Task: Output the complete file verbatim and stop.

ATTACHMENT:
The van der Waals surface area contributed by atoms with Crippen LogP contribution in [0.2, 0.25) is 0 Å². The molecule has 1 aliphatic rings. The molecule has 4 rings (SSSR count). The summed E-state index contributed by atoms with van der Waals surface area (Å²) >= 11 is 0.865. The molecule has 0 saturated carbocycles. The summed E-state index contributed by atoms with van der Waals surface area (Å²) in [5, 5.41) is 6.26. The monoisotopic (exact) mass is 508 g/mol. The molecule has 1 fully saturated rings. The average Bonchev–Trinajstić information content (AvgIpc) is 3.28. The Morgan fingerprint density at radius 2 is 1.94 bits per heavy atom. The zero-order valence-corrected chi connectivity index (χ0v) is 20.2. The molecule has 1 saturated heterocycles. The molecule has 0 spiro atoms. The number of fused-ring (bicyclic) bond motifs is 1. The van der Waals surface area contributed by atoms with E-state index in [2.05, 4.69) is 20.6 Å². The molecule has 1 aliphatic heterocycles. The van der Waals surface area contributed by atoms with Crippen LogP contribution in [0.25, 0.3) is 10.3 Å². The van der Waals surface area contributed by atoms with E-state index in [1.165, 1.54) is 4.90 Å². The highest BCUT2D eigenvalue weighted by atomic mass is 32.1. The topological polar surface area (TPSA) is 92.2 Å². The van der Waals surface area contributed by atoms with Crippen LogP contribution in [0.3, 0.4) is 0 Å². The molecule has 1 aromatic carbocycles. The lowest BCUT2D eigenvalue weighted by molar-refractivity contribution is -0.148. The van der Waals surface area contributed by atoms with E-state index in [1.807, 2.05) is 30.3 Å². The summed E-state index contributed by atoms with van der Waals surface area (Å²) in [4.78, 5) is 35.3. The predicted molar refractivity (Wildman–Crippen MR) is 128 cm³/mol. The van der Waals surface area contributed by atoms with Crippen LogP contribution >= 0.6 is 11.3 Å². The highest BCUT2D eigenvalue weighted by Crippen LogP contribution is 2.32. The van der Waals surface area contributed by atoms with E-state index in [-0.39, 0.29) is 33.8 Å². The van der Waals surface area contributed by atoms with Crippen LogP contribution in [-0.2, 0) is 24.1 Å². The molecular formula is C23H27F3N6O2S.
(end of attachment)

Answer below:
The van der Waals surface area contributed by atoms with Crippen LogP contribution in [0.2, 0.25) is 0 Å². The molecule has 1 aliphatic rings. The molecule has 4 rings (SSSR count). The summed E-state index contributed by atoms with van der Waals surface area (Å²) >= 11 is 0.865. The molecule has 0 saturated carbocycles. The summed E-state index contributed by atoms with van der Waals surface area (Å²) in [5, 5.41) is 6.26. The monoisotopic (exact) mass is 508 g/mol. The molecule has 1 fully saturated rings. The average Bonchev–Trinajstić information content (AvgIpc) is 3.28. The Morgan fingerprint density at radius 2 is 1.94 bits per heavy atom. The zero-order valence-corrected chi connectivity index (χ0v) is 20.2. The molecule has 1 saturated heterocycles. The molecule has 0 spiro atoms. The number of fused-ring (bicyclic) bond motifs is 1. The van der Waals surface area contributed by atoms with E-state index in [2.05, 4.69) is 20.6 Å². The molecule has 1 aliphatic heterocycles. The van der Waals surface area contributed by atoms with Crippen LogP contribution in [0.25, 0.3) is 10.3 Å². The van der Waals surface area contributed by atoms with E-state index in [1.165, 1.54) is 4.90 Å². The highest BCUT2D eigenvalue weighted by atomic mass is 32.1. The topological polar surface area (TPSA) is 92.2 Å². The van der Waals surface area contributed by atoms with Crippen LogP contribution in [0.3, 0.4) is 0 Å². The molecule has 1 aromatic carbocycles. The lowest BCUT2D eigenvalue weighted by molar-refractivity contribution is -0.148. The van der Waals surface area contributed by atoms with E-state index in [1.807, 2.05) is 30.3 Å². The summed E-state index contributed by atoms with van der Waals surface area (Å²) in [4.78, 5) is 35.3. The predicted molar refractivity (Wildman–Crippen MR) is 128 cm³/mol. The van der Waals surface area contributed by atoms with Crippen LogP contribution >= 0.6 is 11.3 Å². The highest BCUT2D eigenvalue weighted by Crippen LogP contribution is 2.32. The van der Waals surface area contributed by atoms with E-state index in [-0.39, 0.29) is 33.8 Å². The van der Waals surface area contributed by atoms with Crippen LogP contribution in [-0.2, 0) is 24.1 Å². The molecular formula is C23H27F3N6O2S.